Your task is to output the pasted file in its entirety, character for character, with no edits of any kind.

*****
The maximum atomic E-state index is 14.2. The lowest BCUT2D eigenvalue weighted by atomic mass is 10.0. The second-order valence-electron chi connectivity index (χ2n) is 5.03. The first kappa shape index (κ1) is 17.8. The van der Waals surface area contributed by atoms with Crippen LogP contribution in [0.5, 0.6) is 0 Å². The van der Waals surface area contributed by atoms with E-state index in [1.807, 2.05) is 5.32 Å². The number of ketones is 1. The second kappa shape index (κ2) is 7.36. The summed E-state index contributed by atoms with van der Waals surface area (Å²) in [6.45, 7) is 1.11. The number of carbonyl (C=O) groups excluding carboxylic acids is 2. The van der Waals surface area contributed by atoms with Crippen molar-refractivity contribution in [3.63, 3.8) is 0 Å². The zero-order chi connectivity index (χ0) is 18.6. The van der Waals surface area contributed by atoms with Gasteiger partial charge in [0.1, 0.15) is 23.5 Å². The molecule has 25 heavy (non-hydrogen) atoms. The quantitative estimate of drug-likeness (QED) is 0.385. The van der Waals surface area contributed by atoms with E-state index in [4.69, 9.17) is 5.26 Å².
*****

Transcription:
The maximum atomic E-state index is 14.2. The lowest BCUT2D eigenvalue weighted by atomic mass is 10.0. The second-order valence-electron chi connectivity index (χ2n) is 5.03. The first kappa shape index (κ1) is 17.8. The van der Waals surface area contributed by atoms with Crippen LogP contribution in [0.5, 0.6) is 0 Å². The van der Waals surface area contributed by atoms with E-state index in [1.807, 2.05) is 5.32 Å². The number of ketones is 1. The second kappa shape index (κ2) is 7.36. The summed E-state index contributed by atoms with van der Waals surface area (Å²) in [6.45, 7) is 1.11. The number of carbonyl (C=O) groups excluding carboxylic acids is 2. The van der Waals surface area contributed by atoms with Crippen molar-refractivity contribution in [3.63, 3.8) is 0 Å². The zero-order chi connectivity index (χ0) is 18.6. The van der Waals surface area contributed by atoms with Gasteiger partial charge in [0.1, 0.15) is 23.5 Å². The molecule has 25 heavy (non-hydrogen) atoms. The quantitative estimate of drug-likeness (QED) is 0.385. The van der Waals surface area contributed by atoms with E-state index in [4.69, 9.17) is 5.26 Å².